You could win one of these awesome prizes:

  • 2 x FitBits for the top two participants 
  • 3 x $100 Myers/Coles vouchers for the three runners-up
  • Photo competition prize - individuals and team prize (one each) $50 Myers/Coles voucher (fun costumes when out walking/participating in events)
  • Prize for the best team name - $50 towards team activity/dinner
  • Weekly 'Lucky Stepper' prizes - 2 per week 
  • Prize for the team captain who signs up the most participants and encourages team participation - $50 Myers/Coles voucher.

Don't have a FitBit or pedometer? Tracking your steps is easy thanks to a number of free and easy-to-use apps available for smart phones. Our top picks are Pedometer++, Steps Pedometer and Map My Walk.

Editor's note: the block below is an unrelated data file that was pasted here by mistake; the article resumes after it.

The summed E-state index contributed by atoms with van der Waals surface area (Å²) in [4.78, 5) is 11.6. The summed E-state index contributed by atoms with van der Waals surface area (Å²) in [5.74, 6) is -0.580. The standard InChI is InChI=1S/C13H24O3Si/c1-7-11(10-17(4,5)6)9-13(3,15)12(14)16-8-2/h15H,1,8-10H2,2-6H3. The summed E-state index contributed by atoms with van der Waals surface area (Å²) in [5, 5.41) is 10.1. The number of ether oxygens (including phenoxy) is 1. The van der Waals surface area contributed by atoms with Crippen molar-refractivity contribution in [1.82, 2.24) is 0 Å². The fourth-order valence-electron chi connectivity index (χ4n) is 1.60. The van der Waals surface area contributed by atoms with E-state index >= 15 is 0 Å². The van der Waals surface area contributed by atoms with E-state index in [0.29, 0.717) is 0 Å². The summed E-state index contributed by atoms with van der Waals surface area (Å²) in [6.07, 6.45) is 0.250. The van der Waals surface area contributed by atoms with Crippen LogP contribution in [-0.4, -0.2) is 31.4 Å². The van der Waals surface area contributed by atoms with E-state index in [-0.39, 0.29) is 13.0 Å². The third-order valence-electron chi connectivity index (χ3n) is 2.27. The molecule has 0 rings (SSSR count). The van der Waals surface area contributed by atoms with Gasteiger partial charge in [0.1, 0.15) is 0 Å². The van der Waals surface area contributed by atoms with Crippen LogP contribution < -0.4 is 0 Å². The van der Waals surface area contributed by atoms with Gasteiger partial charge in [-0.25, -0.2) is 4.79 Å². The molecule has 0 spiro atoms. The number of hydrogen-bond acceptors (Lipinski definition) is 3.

Once you have calculated the amount of steps you've walked each day, log your movement via and virtually track how far you've walked. You can also download for FREE the iStepLog application for your iPhone or your iPod Touch, which allows you to enter your steps on your device and then sync to the 10,000 Steps website.

  • Use a small water glass so you have to walk to the kitchen to refill it frequently
  • Set task reminders in Outlook to stand up and walk around the office every hour
  • Take the stairs instead of the lift
  • Take a walk during your lunch break
  • Instead of emailing or phoning someone in the same office, walk to their desk and have a chat in person